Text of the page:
Drop in rail suicides after new Samaritans course
There were 237 suicides and suspected suicides on Britain's railways last year.
A horrible number, but it is going down - and part of the reason must be the large numbers of Network Rail staff and transport police now going on a suicide-prevention course from the Samaritans.
It teaches them what to do if they see someone looking vulnerable.
What should they say? What should they not say? Because the Samaritans stress that simply talking and sharing is often the first step to making a full recovery.
The number of "potentially life-saving interventions" from police and staff shot up last year.
They stepped in to talk to someone four times a day on average - and now rail suicides are at their lowest level since 2010.
Andy Wellbeloved has worked on the railways for decades. A few years ago he was called in when a man was threatening to jump under a train.
"I was nervous," he says. "Worried about saying the wrong thing."
But Andy learned something on the Samaritans course that helped him cope.
"I can remember the instructor actually saying, don't say, 'I know how you feel.' That's always stuck in my mind because it's the type of thing I would have said."
He admits he was cynical before going on the course. He's normally one of the first on the scene after a suicide.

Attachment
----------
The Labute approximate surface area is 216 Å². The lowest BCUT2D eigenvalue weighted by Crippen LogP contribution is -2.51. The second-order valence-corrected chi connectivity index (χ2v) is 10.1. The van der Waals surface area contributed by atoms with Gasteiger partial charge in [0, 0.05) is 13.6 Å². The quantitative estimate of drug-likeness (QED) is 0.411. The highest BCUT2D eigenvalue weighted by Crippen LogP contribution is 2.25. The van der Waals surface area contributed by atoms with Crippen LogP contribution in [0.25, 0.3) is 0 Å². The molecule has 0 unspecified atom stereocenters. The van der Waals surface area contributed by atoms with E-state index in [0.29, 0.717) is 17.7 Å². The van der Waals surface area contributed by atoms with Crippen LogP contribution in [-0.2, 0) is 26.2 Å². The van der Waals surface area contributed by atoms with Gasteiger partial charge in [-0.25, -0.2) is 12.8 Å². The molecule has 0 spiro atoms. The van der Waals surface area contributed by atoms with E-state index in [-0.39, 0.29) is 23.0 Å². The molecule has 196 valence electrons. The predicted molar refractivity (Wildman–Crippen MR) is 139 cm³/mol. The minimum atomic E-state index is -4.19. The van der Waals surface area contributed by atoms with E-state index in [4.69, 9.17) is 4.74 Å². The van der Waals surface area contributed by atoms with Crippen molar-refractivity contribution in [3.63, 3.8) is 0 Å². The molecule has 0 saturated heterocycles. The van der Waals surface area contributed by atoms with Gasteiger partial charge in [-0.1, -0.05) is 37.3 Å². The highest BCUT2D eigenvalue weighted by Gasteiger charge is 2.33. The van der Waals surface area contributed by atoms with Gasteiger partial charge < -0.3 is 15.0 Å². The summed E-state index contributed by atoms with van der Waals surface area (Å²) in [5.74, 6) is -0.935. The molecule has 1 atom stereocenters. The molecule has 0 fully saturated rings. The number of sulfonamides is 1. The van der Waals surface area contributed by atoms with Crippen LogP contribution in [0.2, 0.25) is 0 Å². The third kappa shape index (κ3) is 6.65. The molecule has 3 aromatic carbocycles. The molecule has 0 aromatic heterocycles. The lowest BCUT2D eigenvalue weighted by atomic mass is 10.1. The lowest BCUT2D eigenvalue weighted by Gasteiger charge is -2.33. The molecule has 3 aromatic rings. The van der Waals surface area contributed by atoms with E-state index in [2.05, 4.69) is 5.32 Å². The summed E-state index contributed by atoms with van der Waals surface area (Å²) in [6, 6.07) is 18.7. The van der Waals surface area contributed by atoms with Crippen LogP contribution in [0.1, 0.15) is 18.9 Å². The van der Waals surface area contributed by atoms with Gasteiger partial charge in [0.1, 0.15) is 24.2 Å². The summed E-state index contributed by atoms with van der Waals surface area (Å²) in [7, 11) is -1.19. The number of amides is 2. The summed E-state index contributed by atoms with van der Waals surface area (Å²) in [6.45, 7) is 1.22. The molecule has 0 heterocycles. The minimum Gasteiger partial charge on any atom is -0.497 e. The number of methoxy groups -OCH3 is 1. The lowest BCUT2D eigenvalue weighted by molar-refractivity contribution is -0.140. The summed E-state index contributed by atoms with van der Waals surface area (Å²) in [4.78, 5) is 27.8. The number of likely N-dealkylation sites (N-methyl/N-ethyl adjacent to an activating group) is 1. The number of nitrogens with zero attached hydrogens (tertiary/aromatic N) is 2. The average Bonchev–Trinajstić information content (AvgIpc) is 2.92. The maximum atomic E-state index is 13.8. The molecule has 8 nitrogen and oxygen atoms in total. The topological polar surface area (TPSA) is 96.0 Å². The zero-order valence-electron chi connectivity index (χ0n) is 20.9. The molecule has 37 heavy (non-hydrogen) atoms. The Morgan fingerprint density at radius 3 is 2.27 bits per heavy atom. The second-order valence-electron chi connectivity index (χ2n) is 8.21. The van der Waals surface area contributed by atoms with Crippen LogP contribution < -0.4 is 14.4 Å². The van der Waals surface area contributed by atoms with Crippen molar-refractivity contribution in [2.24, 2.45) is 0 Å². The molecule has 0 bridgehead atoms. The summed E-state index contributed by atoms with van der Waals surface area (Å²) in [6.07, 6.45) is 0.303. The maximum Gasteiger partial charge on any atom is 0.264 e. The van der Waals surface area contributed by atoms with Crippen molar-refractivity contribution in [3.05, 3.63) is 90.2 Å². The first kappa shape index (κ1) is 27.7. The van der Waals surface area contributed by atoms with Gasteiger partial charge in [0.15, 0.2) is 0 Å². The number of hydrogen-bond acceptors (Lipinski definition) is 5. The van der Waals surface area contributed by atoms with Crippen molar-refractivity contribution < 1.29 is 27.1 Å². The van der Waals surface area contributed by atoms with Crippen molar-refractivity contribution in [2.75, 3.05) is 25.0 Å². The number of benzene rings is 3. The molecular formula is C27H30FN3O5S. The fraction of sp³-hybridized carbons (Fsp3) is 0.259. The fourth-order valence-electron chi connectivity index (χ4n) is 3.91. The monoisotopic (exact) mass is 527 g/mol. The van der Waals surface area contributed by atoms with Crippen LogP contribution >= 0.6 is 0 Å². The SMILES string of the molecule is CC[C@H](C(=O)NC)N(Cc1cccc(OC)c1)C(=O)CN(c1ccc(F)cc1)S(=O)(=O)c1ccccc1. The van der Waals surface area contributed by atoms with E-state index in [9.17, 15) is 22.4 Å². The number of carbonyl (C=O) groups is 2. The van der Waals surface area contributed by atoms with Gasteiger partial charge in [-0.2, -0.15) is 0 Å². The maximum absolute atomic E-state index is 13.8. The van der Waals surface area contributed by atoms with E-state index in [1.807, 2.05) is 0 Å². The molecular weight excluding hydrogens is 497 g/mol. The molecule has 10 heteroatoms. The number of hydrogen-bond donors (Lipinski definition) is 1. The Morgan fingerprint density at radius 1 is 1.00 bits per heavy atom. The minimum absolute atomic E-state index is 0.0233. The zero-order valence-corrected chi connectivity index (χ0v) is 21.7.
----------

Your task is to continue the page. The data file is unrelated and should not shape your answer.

"I did think that it might possibly be a waste of time, because I thought anyone who wants to take their own life on the railway is selfish, because of all the people it affects.
"But after doing the course that did change my mind. I sort of realised that people can be in such a bad state of mind they don't realise they're affecting someone else.
"And it gives you the confidence to approach someone."
That support is echoed by Carmel Giansante, a mum whose 16-year-old son Oscar took his life on the railway in 2015.
I went to see Carmel, who's setting up a charity in Oscar's name, called the Oscar Phillips Foundation.
Its aim is to teach school children how to cope with life's stresses and how to ask for help.
And that's the critical part, according to the experts. They want to get the message out there that suicide is preventable.
Carmel says that Oscar masked how he was feeling and showed absolutely no sign of being depressed.
He was doing well at school, popular, had a loving family. He was a lovely, caring young man.
"You feel like your heart has been turned into glass and shattered," Carmel said. She also says the course will save lives.
"If it was you that was in that vulnerable position, how would you feel if someone didn't come up and talk to you and you were allowed to go and take your own life.
"It's horrific isn't it... you'd want someone... you'd want to be able to thank someone one day."